Hover flies are an extremely variable family of flies that range from the large, bulky and hairy to the small, slender, and shiny. There are more than 40 species in New Zealand. Common features of the family are large eyes (often wider than the front of the thorax) and a distinctive wing venation in which veins run parallel to the hind edge of the wing giving the appearance of a false margin. Although this venation is recognisable in pinned specimens, it will be very difficult or impossible to pick up while doing flower observations, so it is better to familiarise yourself with the appearance of some of the common hover flies beforehand. There are two basic forms of hover flies: the small-bodied types from which the common name is derived, and the large-bodied varieties that rarely hover.
The small bodied ones tend to be quite recognisable. These are the ones that have a distinctive hovering flight, in which they appear to hang still in the air (like a tiny hummingbird), and then dart off rapidly to a new location or settle on a flower. They often have banded abdomens and may have a black or metallic thorax.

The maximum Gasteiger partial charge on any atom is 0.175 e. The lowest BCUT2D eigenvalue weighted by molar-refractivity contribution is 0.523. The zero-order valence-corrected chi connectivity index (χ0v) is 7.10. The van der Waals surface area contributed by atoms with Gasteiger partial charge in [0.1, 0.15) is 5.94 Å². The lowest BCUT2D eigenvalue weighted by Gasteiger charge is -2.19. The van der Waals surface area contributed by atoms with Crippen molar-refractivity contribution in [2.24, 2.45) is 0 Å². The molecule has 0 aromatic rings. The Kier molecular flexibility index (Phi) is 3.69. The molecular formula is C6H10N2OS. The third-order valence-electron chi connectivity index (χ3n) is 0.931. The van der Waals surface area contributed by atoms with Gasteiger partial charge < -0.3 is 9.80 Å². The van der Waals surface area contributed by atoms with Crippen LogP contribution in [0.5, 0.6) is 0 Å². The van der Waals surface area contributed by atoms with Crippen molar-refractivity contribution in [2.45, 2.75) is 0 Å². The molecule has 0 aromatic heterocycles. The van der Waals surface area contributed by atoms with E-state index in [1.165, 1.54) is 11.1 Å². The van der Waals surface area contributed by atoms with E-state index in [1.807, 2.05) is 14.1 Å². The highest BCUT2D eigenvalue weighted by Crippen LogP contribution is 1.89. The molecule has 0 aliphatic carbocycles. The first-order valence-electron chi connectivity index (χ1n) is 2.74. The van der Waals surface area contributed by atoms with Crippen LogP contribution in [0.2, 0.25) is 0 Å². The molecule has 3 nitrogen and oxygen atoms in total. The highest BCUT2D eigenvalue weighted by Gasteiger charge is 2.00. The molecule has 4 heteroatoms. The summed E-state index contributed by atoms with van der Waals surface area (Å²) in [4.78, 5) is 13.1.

The large-bodied varieties include some of the bee mimics like the drone fly (which are discussed separately above), and the narcissus bulb fly, which is a bumble bee mimic. Other large-bodied hover flies include the native Helophilus varieties which have a series of pale yellow and black stripes running lengthwise down the thorax and a variable number of yellow or orange patches on the sides of the abdomen. There is also a metallic blue variety that is likely to be confused with a blue-bottle blow fly. Don’t be too concerned if you can’t figure out the various large-bodied hover flies, as they will still be picked up in the basic “big flies” category and will hopefully be represented in your voucher collection.